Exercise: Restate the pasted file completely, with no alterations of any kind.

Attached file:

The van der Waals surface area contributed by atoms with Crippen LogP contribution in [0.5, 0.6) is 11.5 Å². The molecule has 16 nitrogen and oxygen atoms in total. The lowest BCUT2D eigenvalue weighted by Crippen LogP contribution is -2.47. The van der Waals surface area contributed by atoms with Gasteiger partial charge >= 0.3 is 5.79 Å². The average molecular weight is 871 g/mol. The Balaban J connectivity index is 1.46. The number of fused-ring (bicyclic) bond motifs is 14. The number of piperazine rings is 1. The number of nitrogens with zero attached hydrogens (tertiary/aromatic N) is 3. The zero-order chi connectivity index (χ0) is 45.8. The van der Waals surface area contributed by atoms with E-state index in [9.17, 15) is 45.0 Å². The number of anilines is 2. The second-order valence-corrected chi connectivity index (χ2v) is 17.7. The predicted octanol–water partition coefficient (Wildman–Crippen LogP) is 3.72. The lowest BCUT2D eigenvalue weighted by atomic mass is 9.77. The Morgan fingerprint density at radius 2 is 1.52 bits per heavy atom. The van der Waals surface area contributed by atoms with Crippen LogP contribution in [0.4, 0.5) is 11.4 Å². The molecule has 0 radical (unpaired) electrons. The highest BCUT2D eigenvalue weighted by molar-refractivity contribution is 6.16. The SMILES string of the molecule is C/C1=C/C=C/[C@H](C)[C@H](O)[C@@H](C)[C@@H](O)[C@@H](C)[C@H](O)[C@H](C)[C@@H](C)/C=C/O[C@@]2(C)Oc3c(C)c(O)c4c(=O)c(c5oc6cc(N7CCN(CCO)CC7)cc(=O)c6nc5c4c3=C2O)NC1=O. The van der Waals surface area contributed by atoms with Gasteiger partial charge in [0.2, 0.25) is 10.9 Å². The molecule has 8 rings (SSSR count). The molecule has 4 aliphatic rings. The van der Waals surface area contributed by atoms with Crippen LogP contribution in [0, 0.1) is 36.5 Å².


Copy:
The van der Waals surface area contributed by atoms with Crippen LogP contribution in [0.5, 0.6) is 11.5 Å². The molecule has 16 nitrogen and oxygen atoms in total. The lowest BCUT2D eigenvalue weighted by Crippen LogP contribution is -2.47. The van der Waals surface area contributed by atoms with Gasteiger partial charge >= 0.3 is 5.79 Å². The average molecular weight is 871 g/mol. The Balaban J connectivity index is 1.46. The number of fused-ring (bicyclic) bond motifs is 14. The number of piperazine rings is 1. The number of nitrogens with zero attached hydrogens (tertiary/aromatic N) is 3. The zero-order chi connectivity index (χ0) is 45.8. The van der Waals surface area contributed by atoms with E-state index in [9.17, 15) is 45.0 Å². The number of anilines is 2. The second-order valence-corrected chi connectivity index (χ2v) is 17.7. The predicted octanol–water partition coefficient (Wildman–Crippen LogP) is 3.72. The lowest BCUT2D eigenvalue weighted by atomic mass is 9.77. The Morgan fingerprint density at radius 2 is 1.52 bits per heavy atom. The van der Waals surface area contributed by atoms with Crippen LogP contribution in [0.4, 0.5) is 11.4 Å². The molecule has 0 radical (unpaired) electrons. The highest BCUT2D eigenvalue weighted by molar-refractivity contribution is 6.16. The SMILES string of the molecule is C/C1=C/C=C/[C@H](C)[C@H](O)[C@@H](C)[C@@H](O)[C@@H](C)[C@H](O)[C@H](C)[C@@H](C)/C=C/O[C@@]2(C)Oc3c(C)c(O)c4c(=O)c(c5oc6cc(N7CCN(CCO)CC7)cc(=O)c6nc5c4c3=C2O)NC1=O. The van der Waals surface area contributed by atoms with Gasteiger partial charge in [0.2, 0.25) is 10.9 Å². The molecule has 8 rings (SSSR count). The molecule has 4 aliphatic rings. The van der Waals surface area contributed by atoms with Crippen LogP contribution in [0, 0.1) is 36.5 Å².